- The Washington Times - Thursday, October 3, 2019

House Speaker Nancy Pelosi’s declaration of an impeachment inquiry is barely a week old, and it’s already running into serious challenges on the legal front.

A top Republican told a federal judge Thursday that Mrs. Pelosi’s move is only words and carries no real weight. It can’t, for example, unlock secret grand jury information, said Rep. Doug Collins of Georgia, the ranking Republican on the House Judiciary Committee.

Worse yet, said House Minority Leader Kevin McCarthy, Mrs. Pelosi has yet to lay out any of the ground rules for impeachment.

The California Republican said until Democrats come up with a plan for calling witnesses, allowing access to evidence and giving President Trump’s attorneys the ability to be part of the proceedings, there can’t be a fair impeachment inquiry.

Congress’ own legal team at the Congressional Research Service said Mrs. Pelosi is trodding new ground in pursuing an impeachment without getting the entire House on record and laying out clear rules of the road.

“If the House takes no new action on authorizing the investigation, the speaker’s statement that the House is launching an ‘official impeachment inquiry’ is unlikely to put to rest the debate,” CRS analysts said in a legal memo this week.

Mrs. Pelosi last week reversed her long-standing reluctance to pursue impeachment and unilaterally declared that six House committees were engaged in an inquiry that could lead to articles of impeachment.

The trigger, she said, was Mr. Trump’s revelation that he asked Ukraine to investigate one of his political opponents, former Vice President Joseph R. Biden.

On Thursday, Mrs. Pelosi rejected the suggestion that she needs to ask the full House to vote. She said her word is good enough.

“The existing rules of the House provide House committees with full authority to conduct investigations for all matters under their jurisdiction, including impeachment investigations,” she said in a letter to Mr. McCarthy.

“There is no requirement under the Constitution, under House rules, or House precedent that the whole House vote before proceeding with an impeachment inquiry,” she said.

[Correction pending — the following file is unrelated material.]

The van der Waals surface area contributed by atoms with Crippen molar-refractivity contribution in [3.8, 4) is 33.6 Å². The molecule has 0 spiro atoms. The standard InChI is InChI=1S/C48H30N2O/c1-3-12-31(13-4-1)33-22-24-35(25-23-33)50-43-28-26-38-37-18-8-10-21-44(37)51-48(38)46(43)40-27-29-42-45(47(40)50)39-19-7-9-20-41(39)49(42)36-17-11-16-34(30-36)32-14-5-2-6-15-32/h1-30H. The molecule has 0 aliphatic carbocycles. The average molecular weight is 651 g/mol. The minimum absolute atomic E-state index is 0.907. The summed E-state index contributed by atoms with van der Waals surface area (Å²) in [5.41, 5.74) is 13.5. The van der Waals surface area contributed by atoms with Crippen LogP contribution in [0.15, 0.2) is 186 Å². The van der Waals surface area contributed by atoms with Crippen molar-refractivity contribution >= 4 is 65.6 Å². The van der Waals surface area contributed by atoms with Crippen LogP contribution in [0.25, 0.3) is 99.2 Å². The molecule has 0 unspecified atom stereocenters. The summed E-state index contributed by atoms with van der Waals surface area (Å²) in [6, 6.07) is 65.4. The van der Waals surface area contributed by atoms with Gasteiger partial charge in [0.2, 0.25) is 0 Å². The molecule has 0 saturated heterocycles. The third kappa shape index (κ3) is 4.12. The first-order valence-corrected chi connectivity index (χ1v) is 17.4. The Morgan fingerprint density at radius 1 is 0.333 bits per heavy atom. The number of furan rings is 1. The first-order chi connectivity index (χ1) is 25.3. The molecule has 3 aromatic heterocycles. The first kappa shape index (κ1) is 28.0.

Law professors said she may be right.

The Constitution says little about how impeachment takes place, only that the act of impeaching requires a vote. But there is no guidance on how to get to that point, and the Constitution gives both chambers the power to set their own rules.

Jonathan Turley, a law professor at George Washington University who was on the legal team during a 2010 impeachment trial of a federal judge, said courts may not appreciate Mrs. Pelosi’s approach, which he said was “casual to the point of being conversational.”

But he also said a judge is not likely to want to peer too deeply into House procedures.

“A court will make this inquiry, and I expect the court is going to ask what determines that a formal impeachment investigation has begun,” he said. “I don’t think the court’s going to be delighted with the informality of the process thus far by the Democratic majority. But that does not mean they’re going to lose.

“Courts have historically avoided dictating the procedures of the House,” he added.

A lot is riding on the question of whether an impeachment process is underway or not.

The Congressional Research Service said committees’ ability to compel evidence is stronger if impeachment is at stake.

Past presidents have voluntarily turned over confidential communications, and an impeachment inquiry could even pierce the veil of secrecy that usually protects grand jury information from release.

That was the issue that Mr. Collins, the top Judiciary Committee Republican, weighed in on Thursday.

Judiciary Committee Chairman Jerrold Nadler, New York Democrat, has demanded that the courts let him see grand jury information gathered by special counsel Robert Mueller’s investigation into Russian election meddling and Mr. Trump’s behavior surrounding the 2016 election.

He has been arguing for months to the court that he has been engaged in an impeachment inquiry.

The government had responded by pointing to Mrs. Pelosi’s words that the House wasn’t pursuing impeachment.

Mr. Turley said Mrs. Pelosi’s reversal last week may have been an effort to fix that problem and give new legal heft to Mr. Nadler’s argument.

Mr. Collins, in his brief to the U.S. District Court for the District of Columbia, said that is not good enough.

“An impeachment inquiry was authorized, in explicit terms, by the full House in the two previous cases where presidents were impeached,” Mr. Collins wrote in his brief. “Indeed, in the [Judiciary] Committee’s 206-year history, the committee has never reported articles of impeachment against a president without first conducting an impeachment proceeding authorized by a full House vote.”

Mr. McCarthy, in his letter to Mrs. Pelosi, went further.

He said those impeachment inquiries had rules to make them fair for the president as well as Congress, including giving the president’s attorneys the right to offer evidence and the right to cross-examine witnesses; to give subpoena powers to the minority party as well as the chairman; and to hold a specific vote authorizing the process.

“If you are indeed sincere about overseeing a fair and objective process, meet the standards of your predecessors by establishing the procedures outlined above. Otherwise, I must again insist that you suspend all efforts surrounding your impeachment inquiry,” Mr. McCarthy wrote.

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